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Safe Computing

Viruses and Spyware

As with keeping yourself healthy, it's important to use preventative measures to avoid infection from malicious computer programs that can run the gamut from mildly annoying to incredibly destructive. Viruses and spyware are the top problems for the average computer user, and though they have some differences, the methods of dealing with them are quite similar.

Protecting your computer
Make sure you cover all Safe Computing topics. Although this page deals with viruses and spyware specifically, there are other steps that you should take to keep you computer as safe from malicious programs as possible. Information explaining the differences between these two types of programs is displayed towards the bottom of this page, though you don't necessarily need to know everything about how they function in order to keep your computer secure.

Columbia has a site license for Symantec Endpoint that allows current faculty, staff and students to run the program on any work and personal computers. This program protects against both viruses and spyware when used properly. Older security programs may only protect against either viruses or spyware; be sure that whatever you are running is blocking both.

Smartphones and tablets are also vulnerable to attacks. Researching and installing a credible security app for your specific device is highly recommended, we offer a list of options on the Phone and Tablet Security page. Be sure not to install any other apps that have not been verified by a reliable source to be virus and malware-free; some app stores do not review everything they offer.

Antivirus and Antispyware basics
Almost all antivirus and antispyware programs function in the same manner. Here's what you need to keep in mind when using them for protection:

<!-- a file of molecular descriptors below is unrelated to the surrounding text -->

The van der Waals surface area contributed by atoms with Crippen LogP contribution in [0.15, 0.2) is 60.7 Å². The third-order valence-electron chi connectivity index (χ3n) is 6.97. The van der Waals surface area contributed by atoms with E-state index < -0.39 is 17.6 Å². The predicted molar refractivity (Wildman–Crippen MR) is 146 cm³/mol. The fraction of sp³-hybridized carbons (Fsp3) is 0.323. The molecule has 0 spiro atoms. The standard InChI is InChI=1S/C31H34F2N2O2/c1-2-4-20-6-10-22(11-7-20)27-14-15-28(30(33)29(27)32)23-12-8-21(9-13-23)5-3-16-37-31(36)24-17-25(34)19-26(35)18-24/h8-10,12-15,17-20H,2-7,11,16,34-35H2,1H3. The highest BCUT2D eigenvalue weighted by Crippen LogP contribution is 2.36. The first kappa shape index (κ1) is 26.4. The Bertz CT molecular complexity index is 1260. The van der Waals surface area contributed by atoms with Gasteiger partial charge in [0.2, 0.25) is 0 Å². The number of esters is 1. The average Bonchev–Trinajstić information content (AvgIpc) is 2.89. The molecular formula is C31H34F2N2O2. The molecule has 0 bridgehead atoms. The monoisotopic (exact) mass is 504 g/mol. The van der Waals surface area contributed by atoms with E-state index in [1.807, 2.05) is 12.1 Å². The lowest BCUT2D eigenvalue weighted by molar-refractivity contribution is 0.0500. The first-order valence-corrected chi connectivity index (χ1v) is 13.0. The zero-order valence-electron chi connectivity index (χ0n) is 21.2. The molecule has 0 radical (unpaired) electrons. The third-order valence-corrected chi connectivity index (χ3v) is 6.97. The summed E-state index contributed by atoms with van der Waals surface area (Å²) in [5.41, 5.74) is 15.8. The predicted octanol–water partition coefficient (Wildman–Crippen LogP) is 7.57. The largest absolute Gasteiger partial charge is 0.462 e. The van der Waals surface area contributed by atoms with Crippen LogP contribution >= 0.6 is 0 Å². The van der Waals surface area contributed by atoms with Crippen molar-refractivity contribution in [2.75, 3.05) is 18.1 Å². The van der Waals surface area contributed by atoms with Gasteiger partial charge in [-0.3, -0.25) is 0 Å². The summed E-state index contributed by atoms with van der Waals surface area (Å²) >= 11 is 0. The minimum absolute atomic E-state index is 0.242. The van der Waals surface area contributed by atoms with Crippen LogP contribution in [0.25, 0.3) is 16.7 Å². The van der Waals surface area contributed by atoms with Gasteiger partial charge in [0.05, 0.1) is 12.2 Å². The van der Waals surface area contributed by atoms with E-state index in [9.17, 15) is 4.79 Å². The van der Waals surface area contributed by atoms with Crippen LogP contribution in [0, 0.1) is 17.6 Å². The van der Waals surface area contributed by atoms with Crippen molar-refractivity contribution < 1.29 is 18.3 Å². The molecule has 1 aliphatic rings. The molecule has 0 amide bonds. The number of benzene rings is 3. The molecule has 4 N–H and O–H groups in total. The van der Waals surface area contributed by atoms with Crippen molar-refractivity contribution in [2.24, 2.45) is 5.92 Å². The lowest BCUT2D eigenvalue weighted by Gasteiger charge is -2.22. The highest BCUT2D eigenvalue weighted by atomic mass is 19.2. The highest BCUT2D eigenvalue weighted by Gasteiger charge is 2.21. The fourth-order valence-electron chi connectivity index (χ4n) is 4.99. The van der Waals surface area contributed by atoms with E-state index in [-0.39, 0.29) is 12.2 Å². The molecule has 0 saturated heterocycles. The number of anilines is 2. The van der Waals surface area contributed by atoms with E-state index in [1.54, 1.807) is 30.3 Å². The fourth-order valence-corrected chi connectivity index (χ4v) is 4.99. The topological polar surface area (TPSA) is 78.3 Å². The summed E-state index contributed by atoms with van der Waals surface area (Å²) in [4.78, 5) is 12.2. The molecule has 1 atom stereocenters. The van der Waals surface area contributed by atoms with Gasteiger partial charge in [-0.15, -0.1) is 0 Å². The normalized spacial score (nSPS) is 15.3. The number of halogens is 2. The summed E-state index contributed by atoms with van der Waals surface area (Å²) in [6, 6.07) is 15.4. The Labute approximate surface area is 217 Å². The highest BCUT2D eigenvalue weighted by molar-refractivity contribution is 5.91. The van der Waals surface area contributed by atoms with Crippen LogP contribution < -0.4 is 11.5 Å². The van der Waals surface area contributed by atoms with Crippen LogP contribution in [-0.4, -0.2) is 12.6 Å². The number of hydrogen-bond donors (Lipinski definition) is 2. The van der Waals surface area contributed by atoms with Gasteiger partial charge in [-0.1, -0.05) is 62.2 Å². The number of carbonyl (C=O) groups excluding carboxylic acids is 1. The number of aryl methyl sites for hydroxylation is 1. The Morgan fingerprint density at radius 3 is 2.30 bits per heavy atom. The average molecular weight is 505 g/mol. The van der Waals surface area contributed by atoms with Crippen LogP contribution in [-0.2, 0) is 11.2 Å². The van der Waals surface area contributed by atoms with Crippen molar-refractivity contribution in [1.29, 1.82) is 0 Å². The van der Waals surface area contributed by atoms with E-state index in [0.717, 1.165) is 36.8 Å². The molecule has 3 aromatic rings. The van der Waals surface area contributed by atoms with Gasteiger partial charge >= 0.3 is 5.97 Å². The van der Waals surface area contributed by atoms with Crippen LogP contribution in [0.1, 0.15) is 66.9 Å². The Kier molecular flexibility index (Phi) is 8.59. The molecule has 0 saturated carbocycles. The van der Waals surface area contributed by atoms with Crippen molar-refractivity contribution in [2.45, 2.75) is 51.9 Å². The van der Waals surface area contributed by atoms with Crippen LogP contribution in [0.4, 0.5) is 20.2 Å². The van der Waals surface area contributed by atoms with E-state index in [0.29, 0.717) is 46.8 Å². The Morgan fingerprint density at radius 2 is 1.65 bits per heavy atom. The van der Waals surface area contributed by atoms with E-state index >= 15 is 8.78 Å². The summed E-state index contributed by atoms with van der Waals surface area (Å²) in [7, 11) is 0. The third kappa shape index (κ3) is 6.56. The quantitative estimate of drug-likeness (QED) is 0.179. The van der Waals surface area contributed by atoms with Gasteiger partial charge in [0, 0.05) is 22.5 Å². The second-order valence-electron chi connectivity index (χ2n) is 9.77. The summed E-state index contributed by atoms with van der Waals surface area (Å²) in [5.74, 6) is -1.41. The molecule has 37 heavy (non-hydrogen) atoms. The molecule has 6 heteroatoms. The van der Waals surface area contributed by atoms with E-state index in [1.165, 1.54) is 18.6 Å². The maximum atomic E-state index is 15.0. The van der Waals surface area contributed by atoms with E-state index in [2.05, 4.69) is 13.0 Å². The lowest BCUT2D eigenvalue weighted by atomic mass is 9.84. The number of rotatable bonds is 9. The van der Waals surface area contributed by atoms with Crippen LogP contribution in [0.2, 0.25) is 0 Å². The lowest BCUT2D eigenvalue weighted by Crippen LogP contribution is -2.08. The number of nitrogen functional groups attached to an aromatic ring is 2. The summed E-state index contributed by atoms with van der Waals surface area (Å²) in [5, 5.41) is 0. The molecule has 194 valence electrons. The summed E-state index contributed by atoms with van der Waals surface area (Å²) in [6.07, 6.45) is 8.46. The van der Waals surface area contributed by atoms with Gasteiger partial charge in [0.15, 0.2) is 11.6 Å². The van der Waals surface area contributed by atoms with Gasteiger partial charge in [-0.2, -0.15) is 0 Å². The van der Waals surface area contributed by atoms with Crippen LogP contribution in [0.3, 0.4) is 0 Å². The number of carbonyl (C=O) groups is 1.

• They need to receive regular updates about the latest viruses and spyware out there. The programs have an updating feature to contact their parent company online and download this new information.
  • They must scan your system's hard drive regularly to check for viruses and spyware.
  • They should offer real time protection, an option to continually monitor aspects of your device that are commonly targeted by viruses and spyware.
  • Be sure it's OK before installing more than one antivirus program. Antivirus software may cause conflicts if you have more than one program or version installed. Antispyware programs typically do not conflict with each other.

Verify that your programs are updating and scanning on a regular basis, and have real time protection turned on. Please see the Columbia University Symantec Endpoint tutorials for step by step instructions, or use the Help menu within a security program to find instructions on using these features.

What's the difference between the two?
It can be very frustrating to keep track of the variety of virus and spyware programs out there, and the potential problems depend solely upon the specific virus or spyware that your computer contracts. Here are the general differences between these two types of software.


  • Replicate and spread copies of themselves to other systems.
  • Are still most commonly spread by opening an infected email attachment, but can also spread to computers and devices that do not have current Operating System patches, especially when a computer is connected to a high speed network.
  • The damage done by these programs can vary, from simply sending copies of itself out through your email to destroying data or crashing your computer.
  • Worms, trojans and other malicious programs are typically referred to as viruses, though by strict technical definition they may not be actual viruses.


  • Works to collect a variety of data from your computer, generally for financial gain.
  • Is most often contracted by installing a program that has spyware bundled into it, or by browsing malicious web sites.
  • Gathers user information through an Internet connection, typically without your knowledge. Classification of spyware ranges from the cookies that track your surfing habits for advertising purposes, to more malicious programs that attempt to gather data such as email addresses, passwords and credit card numbers.
  • Common symptoms of a spyware-infected computer are increasing pop up windows and a general slowing down of the computer as the tracking programs run in the background and transmit data over the Internet.
  • Although spyware is often bundled as a hidden component of freeware or shareware programs, it should be noted that the majority of these programs do not come with spyware.

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Last updated 12/29/2017